After more than a decade of controversy and debate, the stage is set for Thursday morning’s vote on new FCC Net neutrality rules. If all goes as hoped for and expected, the commission will reclassify broadband as a “common carrier,” a public utility like telephones, power and water — a major step toward insuring an open, free and fair Internet for everyone.
At a Tuesday morning telephone press conference, Craig Aaron, president of the media reform group Free Press, said that “maybe for the first time” he will be able to “stand up and applaud what the FCC is doing. That’s no small thing. The FCC’s vote on Thursday may be the most important victory for the public interest in the agency’s history.”
During the media briefing, Democratic Senator Ed Markey of Massachusetts called the anticipated vote “the next chapter in the history of innovation in America,” and former FCC Commissioner Michael Copps, who now heads the Media and Democracy Reform Initiative at Common Cause, said that the campaign in support of Net neutrality is proof that “grass roots reform can still beat big money… [it’s] a vindication of the great promise of democracy and the great promise of America.”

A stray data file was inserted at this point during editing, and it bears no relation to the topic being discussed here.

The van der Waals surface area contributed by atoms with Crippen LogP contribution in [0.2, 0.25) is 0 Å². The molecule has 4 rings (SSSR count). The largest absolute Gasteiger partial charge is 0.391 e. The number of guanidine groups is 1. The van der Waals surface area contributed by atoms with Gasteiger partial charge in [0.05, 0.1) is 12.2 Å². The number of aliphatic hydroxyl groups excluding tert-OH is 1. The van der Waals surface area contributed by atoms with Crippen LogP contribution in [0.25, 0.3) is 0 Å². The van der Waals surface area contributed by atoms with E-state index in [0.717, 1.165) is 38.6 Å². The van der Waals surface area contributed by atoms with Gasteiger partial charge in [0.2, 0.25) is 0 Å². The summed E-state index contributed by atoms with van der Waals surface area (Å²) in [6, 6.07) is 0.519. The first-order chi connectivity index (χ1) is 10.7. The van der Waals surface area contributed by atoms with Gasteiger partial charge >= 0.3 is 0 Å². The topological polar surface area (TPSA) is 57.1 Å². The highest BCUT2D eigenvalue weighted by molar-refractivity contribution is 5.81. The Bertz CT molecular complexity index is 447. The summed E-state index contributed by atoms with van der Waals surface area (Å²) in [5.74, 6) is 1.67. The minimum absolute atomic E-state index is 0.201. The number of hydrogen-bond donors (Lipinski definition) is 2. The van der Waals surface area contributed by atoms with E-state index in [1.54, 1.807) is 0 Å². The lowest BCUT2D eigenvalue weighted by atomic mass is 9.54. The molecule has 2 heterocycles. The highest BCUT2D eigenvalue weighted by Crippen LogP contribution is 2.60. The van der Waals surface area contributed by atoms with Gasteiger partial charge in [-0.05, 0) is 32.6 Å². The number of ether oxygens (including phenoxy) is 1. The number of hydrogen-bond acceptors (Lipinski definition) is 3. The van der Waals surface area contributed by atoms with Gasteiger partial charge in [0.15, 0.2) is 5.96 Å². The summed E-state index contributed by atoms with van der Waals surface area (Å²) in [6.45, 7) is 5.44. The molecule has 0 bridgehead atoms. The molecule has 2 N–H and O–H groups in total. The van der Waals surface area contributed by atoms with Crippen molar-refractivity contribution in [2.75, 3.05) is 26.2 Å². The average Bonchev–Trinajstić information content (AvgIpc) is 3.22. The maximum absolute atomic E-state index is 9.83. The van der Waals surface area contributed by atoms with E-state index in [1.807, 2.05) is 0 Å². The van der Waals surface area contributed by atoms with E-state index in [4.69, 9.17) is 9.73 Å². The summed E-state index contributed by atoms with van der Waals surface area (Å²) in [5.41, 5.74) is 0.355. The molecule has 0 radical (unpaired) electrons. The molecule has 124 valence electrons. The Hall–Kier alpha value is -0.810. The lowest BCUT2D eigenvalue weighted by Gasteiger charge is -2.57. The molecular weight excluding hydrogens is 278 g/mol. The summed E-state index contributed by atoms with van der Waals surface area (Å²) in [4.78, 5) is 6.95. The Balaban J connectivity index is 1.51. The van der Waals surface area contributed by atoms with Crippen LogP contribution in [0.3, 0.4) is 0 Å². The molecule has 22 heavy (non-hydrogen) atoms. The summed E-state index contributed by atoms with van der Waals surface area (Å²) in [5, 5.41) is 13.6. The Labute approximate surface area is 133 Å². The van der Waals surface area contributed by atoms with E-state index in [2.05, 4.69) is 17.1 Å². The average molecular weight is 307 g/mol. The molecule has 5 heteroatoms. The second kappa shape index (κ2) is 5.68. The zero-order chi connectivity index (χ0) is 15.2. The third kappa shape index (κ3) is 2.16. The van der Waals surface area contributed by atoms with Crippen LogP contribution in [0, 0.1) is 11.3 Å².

The battle isn’t over. Whichever way the commission votes, there will be litigation. Congressional action has been expected as well, but on Tuesday evening, The New York Times reported that, “Senator John Thune, Republican of South Dakota and chairman of the Senate Commerce Committee, all but surrendered on efforts to overturn the coming ruling, conceding Democrats are lining up with President Obama in favor of the F.C.C.” Meanwhile, Republican Congressman Greg Walden’s House Energy and Commerce subcommittee is holding hearings today titled, “The Uncertain Future of the Internet.”
Such Internet Service Providers (ISPs) as Time Warner, Comcast and Verizon are unhappy with the proposed rules, and for now (to use The New York Times’ word), “dazed” by the seeming success of the Net neutrality grass roots campaign. But some commentators, including Dr. Bill Baker, former TV executive and director of Fordham University’s Bernard L. Schwartz Center for Media, Public Policy, & Education, point out, as Baker did in a recent op-ed piece in Variety, “The FCC’s new rules are anything but a meddlesome set of restrictions. They are a relatively gentle reminder to the ISPs of how our communications technologies can help us prosper while inspiring our whole civilization to become greater…”
“The Internet has unquestionably become the river upon which a vital and ever increasing amount of information, personal communications, educational resources, entertainment, products, and services flow to the rest of our economy. Regulating ISPs as common carriers is a no-brainer. It’s the right choice for business, education, and democracy.”
In anticipation of Thursday’s meeting, which will be livestreamed at the FCC’s website, beginning at 9:30 am, ET, here’s an excellent primer on Net neutrality from the Knight Foundation. And although the complete text of the new FCC rules is not yet available to the public, you can read this detailed fact sheet from the office of Commission Chairman Tom Wheeler.